A friend offered four possible ways of portraying foreign language in prose and asked fellow writers (myself among them) which is the preferable method:
1) Repetition in the dialogue using the main narrative language: The German tipped his hat to the Englishman. "Wie heissen sie? What is your name, sir?"My preference lies with #2 although I've also used #4 and tried to provide enough context that the reader will have an idea. I agree that one should be very judicious in the use of foreign languages and especially to make sure that what you've written is correct.
2) Explanation in the tag: "Wo yao yi ping lu de che," she said, ordering a cup of green tea.
3) Direct translation in italics: "Ite maledicte in ignum eternum!" Depart ye evil-doer into everlasting fire!
4) Don't offer any help; let the reader sort it out for himself.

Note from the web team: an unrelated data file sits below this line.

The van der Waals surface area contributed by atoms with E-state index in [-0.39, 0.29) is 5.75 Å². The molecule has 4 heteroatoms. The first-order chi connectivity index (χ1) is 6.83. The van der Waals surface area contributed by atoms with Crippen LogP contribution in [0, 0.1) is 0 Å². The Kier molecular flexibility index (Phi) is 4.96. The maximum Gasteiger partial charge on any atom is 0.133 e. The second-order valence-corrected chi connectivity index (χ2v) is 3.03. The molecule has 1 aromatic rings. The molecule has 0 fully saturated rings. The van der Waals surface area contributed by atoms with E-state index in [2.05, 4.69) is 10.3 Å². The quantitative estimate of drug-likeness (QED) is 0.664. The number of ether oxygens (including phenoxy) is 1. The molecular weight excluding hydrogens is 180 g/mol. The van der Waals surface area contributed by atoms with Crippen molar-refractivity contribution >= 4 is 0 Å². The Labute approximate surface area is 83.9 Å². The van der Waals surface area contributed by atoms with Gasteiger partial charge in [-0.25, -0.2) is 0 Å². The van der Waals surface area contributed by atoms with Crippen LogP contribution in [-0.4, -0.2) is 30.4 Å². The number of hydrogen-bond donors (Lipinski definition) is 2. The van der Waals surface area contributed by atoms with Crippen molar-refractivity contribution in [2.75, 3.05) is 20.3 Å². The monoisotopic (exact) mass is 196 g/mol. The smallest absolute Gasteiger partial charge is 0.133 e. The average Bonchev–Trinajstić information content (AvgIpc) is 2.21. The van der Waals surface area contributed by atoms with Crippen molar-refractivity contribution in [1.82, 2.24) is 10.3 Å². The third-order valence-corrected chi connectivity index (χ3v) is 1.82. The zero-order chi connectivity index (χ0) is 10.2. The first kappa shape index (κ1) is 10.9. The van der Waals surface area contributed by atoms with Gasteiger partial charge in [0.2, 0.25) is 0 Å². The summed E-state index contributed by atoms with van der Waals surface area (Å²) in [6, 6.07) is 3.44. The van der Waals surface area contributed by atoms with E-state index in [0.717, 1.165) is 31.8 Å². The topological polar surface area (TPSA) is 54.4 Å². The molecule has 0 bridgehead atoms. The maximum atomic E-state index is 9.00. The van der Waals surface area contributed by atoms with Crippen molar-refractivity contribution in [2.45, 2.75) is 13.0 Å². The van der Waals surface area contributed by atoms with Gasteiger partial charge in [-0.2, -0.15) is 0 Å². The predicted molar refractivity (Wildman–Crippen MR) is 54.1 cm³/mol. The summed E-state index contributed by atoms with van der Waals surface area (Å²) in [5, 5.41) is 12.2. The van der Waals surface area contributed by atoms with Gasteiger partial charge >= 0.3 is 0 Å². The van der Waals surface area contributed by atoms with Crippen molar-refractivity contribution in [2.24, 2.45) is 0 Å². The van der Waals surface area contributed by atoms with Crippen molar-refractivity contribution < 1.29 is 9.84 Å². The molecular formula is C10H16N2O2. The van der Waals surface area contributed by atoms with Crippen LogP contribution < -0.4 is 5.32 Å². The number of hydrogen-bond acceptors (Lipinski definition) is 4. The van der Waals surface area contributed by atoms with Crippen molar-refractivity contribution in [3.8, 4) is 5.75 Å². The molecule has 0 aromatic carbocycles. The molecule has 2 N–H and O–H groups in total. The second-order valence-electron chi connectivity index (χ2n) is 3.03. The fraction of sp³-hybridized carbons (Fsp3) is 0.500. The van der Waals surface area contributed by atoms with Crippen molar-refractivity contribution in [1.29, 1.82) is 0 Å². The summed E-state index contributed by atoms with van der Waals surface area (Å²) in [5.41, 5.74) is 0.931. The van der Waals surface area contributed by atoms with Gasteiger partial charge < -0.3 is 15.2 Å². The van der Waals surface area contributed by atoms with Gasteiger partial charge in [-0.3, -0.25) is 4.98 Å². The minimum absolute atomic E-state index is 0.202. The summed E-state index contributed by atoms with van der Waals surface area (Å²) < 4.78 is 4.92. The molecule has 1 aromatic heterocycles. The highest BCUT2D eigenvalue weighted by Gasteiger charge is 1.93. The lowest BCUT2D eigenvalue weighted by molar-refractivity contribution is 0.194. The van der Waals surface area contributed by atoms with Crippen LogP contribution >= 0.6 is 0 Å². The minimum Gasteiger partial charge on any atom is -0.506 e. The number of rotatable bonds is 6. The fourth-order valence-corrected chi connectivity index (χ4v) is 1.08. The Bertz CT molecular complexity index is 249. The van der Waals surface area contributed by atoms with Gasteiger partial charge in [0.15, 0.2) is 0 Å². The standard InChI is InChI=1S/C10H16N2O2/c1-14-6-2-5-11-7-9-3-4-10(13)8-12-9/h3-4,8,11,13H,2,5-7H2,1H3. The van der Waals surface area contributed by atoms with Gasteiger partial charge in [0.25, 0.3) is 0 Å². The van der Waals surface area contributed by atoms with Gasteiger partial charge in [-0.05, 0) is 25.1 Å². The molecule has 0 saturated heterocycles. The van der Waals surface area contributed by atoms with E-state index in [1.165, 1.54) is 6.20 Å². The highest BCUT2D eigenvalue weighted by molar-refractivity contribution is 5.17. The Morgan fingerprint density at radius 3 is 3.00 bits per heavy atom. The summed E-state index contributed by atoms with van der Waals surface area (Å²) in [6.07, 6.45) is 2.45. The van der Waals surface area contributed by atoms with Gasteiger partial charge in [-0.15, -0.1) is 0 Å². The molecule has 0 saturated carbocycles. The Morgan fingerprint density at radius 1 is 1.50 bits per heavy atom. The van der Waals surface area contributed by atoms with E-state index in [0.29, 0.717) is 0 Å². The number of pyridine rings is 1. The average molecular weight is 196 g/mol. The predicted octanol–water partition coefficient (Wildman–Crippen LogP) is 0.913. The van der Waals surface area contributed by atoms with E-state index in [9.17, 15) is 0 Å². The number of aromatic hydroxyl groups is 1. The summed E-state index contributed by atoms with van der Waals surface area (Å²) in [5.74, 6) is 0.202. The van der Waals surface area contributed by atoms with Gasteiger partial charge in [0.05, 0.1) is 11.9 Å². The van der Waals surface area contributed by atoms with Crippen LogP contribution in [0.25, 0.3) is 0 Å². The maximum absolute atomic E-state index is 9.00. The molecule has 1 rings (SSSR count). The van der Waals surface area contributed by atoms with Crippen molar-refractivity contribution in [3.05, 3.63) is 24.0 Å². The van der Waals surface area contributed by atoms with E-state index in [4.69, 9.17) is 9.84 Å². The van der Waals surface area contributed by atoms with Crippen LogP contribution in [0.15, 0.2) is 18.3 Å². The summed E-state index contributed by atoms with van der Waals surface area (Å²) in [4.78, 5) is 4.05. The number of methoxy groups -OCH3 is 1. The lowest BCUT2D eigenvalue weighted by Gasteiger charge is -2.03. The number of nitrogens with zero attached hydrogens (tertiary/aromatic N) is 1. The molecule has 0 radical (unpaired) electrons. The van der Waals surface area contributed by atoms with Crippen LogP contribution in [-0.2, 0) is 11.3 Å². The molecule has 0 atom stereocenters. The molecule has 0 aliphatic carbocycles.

In a fantasy/science fiction context, unless you're a linguist like J.R.R. Tolkein, I think a writer should avoid creating a language and using it in the text at all costs. Rather, think of the general sound (gutteral, singsong, &c.) and describe that rather than making up words.
That said, I found a very good "toolbox" for creating new languages here: http://www.zompist.com/kit.html and have tried it out myself. In the end, I decided it was way too much work for the results a non-linguist sucha as myself (I only speak one language, a linguistic phillistine, really) would get out of it.
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